(2.27) |

if *k* is a constant or a function of the positional coordinates of
particles. However, because of the rather special nature of spin variables,
time inversion, when applied to spin functions, is somewhat more complicated
[17] (pp. 331-333).

Physically, time inversion would be expected to correspond to a transformation
of variables in which the time *t* is replaced by - *t*. Thus,
for example, a position coordinate *x* should remain invariant under time
inversion, while a velocity d*x*/d*t* or a momentum
*m*(d*x*/d*t*) should transform into its negative. In quantum
mechanics momenta are represented by operators of the form
*i*(d/d*x*),*i*. It is thus
convenient in quantum mechanics to construct a formalism in which time
inversion corresponds to the taking of complex conjugates rather than the
replacing of *t* by *t*.

Arguments such as this make the following transformation equations for angular momentum operators seem reasonable. (They are also correct [17] (pp. 329-330).)

(2.28) |

From these relations it is possible to show that when time inversion is applied to wave functions, the signs of all angular momentum projection quantum numbers are reversed. For example,

(2.29) |

We thus conclude

(2.30) |

When the system being considered contains an even number of electrons,
θ^{2} = +1 [17] (p. 332). Under these
circumstances, it happens that *L*, *S*, and *J* are all whole
numbers, so that zero is a possible value for each of the projection quantum
numbers Λ, Σ, Ω, and *M*. It is relatively easy to show
that the phase factor of the wave function having a projection quantum number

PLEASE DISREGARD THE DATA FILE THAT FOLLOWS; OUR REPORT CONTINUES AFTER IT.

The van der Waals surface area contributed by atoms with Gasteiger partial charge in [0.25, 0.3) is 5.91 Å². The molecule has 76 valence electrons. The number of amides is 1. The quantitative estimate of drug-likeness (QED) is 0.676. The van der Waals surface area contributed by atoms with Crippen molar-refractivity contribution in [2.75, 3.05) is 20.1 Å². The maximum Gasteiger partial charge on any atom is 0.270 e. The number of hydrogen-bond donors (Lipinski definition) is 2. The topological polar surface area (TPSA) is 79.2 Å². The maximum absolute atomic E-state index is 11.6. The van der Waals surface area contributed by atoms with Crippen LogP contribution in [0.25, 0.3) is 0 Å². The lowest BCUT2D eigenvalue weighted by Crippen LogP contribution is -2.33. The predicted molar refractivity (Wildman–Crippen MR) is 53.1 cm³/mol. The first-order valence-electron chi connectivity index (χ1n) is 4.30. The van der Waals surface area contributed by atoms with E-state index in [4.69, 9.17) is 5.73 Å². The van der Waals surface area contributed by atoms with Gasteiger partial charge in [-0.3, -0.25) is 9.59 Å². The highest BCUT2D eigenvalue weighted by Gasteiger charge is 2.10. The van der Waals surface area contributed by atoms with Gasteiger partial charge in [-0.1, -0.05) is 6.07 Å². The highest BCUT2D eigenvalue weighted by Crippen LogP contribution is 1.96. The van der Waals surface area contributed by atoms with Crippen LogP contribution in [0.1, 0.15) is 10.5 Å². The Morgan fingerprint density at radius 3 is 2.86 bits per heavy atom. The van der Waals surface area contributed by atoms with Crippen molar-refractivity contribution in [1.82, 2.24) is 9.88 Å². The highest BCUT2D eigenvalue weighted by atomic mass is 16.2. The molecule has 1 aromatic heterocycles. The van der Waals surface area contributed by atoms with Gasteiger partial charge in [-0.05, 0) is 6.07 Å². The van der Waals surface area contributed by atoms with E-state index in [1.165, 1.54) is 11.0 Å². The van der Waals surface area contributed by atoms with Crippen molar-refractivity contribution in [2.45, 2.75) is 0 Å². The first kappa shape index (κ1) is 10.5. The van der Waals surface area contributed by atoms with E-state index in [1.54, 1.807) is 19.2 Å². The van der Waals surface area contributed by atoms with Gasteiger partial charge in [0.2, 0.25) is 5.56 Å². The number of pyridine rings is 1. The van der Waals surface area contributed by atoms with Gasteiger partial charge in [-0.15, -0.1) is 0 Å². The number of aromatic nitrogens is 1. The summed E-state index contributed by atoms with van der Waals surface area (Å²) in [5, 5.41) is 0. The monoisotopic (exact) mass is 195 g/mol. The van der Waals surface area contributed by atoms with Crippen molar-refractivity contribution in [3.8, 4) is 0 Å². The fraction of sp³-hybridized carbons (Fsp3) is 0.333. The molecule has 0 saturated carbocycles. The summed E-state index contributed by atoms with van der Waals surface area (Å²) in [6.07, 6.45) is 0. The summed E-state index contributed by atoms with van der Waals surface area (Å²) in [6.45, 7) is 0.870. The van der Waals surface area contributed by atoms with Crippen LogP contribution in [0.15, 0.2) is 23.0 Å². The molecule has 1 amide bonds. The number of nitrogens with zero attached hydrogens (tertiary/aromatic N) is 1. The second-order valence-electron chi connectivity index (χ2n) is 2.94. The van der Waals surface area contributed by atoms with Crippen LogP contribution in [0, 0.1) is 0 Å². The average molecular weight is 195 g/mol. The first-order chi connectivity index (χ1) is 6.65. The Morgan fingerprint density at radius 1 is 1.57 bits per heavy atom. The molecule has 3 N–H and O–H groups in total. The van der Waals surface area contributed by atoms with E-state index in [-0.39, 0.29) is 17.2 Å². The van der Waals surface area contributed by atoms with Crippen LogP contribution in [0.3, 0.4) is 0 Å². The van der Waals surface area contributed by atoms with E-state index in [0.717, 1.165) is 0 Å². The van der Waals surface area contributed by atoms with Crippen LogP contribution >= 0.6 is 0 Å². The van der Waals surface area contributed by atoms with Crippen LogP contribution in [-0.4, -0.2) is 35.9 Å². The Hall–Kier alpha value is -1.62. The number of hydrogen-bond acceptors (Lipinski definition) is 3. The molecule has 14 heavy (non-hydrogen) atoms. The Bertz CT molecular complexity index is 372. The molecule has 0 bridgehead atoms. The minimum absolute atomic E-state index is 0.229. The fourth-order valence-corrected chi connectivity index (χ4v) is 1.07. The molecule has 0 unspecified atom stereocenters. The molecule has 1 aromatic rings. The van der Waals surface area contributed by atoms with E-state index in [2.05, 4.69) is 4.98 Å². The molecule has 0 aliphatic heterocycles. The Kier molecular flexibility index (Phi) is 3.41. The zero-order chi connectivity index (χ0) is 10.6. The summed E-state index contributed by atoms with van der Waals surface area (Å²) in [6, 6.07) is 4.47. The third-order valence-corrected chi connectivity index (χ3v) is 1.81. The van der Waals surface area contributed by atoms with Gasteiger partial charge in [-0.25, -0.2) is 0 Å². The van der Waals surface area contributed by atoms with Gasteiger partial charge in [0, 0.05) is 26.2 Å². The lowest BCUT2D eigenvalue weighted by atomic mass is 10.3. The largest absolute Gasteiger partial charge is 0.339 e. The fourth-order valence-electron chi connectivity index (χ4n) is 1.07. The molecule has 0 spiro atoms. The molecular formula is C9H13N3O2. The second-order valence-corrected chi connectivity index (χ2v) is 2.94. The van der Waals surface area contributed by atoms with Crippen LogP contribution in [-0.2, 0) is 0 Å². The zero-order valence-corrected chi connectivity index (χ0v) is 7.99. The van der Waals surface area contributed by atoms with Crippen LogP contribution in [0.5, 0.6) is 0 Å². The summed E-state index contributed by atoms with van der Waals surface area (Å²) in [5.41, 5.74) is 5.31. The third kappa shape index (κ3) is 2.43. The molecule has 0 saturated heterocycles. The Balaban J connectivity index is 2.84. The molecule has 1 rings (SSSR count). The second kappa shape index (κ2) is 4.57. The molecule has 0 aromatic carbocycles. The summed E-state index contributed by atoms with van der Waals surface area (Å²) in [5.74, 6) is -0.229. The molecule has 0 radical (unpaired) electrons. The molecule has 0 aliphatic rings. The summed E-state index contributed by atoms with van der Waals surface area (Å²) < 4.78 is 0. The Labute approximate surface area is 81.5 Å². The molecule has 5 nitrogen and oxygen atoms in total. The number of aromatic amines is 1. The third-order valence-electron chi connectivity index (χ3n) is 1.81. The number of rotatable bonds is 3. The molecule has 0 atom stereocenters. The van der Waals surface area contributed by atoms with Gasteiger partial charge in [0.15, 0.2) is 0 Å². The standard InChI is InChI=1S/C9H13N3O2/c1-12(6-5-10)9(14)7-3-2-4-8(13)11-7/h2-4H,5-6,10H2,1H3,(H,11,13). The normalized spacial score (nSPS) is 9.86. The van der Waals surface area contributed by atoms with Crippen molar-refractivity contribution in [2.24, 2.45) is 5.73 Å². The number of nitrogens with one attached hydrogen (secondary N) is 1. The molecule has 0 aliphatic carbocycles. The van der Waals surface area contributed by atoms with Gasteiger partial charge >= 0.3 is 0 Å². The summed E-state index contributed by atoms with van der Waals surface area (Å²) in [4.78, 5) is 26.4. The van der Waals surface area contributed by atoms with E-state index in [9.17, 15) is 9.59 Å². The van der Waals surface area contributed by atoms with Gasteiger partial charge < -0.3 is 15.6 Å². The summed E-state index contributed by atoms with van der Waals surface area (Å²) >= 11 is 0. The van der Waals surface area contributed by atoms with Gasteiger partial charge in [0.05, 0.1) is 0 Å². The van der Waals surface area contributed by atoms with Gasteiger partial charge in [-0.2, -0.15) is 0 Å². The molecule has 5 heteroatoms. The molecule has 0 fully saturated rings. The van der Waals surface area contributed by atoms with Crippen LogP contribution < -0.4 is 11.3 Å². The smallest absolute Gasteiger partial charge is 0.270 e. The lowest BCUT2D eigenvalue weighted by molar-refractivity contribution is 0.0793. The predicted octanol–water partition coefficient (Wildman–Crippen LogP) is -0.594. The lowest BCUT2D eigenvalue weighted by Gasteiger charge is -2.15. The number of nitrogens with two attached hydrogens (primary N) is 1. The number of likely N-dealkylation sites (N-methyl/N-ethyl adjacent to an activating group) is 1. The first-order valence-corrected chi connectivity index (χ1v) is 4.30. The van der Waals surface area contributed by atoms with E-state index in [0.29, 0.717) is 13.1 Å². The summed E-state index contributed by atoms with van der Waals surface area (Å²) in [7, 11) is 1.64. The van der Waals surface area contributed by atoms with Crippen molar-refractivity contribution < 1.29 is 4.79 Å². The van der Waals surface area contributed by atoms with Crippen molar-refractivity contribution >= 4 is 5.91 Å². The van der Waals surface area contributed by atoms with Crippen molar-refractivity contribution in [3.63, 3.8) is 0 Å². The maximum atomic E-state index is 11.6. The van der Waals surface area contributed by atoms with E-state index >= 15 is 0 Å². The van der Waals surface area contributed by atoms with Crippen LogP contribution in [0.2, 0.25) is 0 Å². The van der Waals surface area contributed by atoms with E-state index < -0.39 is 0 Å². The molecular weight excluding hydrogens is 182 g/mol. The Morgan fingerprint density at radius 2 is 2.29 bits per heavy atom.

equal to zero can be chosen such that the function is unchanged when the time
inversion operation is carried out. In other words, it is always possible to
choose phases such that

(2.31) |

When the system being considered contains an odd number of electrons,
^{2} = -1*S* and *J* are
half-integers, so that a value of zero for Σ, Ω, and *M* is
not possible. There are then no spin functions and no rotational functions
which remain unchanged by the time inversion operation [see
(2.30)]. However, it is possible to show that one can
always choose phases consistent with those of Condon and Shortley
[7], such that

(2.32) |

The effect of time inversion on all other functions can be obtained as follows.
Our choice of phases for the ladder operators
*S*_{±} in
eqs (1.13) implies that

(2.33) |

where *m* and *n* are positive integers and *k*_{1} and
*k*_{2} are positive constants. The transformation properties of
components of the angular momenta given in (2.28) and
eqs (2.32) and (2.33) allow us to write

(2.34) |

Equations (2.34) can easily be shown to be equivalent to

(2.35) |

for all values of Σ allowed for given half-integral *S*.

A set of four equations similar to (2.34) holds for the functions when
*J* is half-integral, except that both laboratory-fixed
*J _{X}* ±

(2.36) |

where *m* and *n* are positive integers and *k*_{3} is a
positive constant. This equation and the three analogous equations obtained by
using different combinations of (*J _{x}*

(2.37) |

for all values of Ω and *M* allowed for given half-integral
*J*.

For integral values of *L*, *S*, and *J* we find, by using
(2.31) and equations similar to
(2.34) and (2.36), that

(2.38) |

Since an expression of the form ⟨*a*|*a*⟩ must always equal
a real, positive number, we conclude that if *a*⟩ =
e^{ia} |*a*′⟩*a*| =
e^{-ia} ⟨*a*′|.

We consider an example of the use of time inversion in determining which matrix elements of the dipole moment operator are real and which are not in sect. 3.5.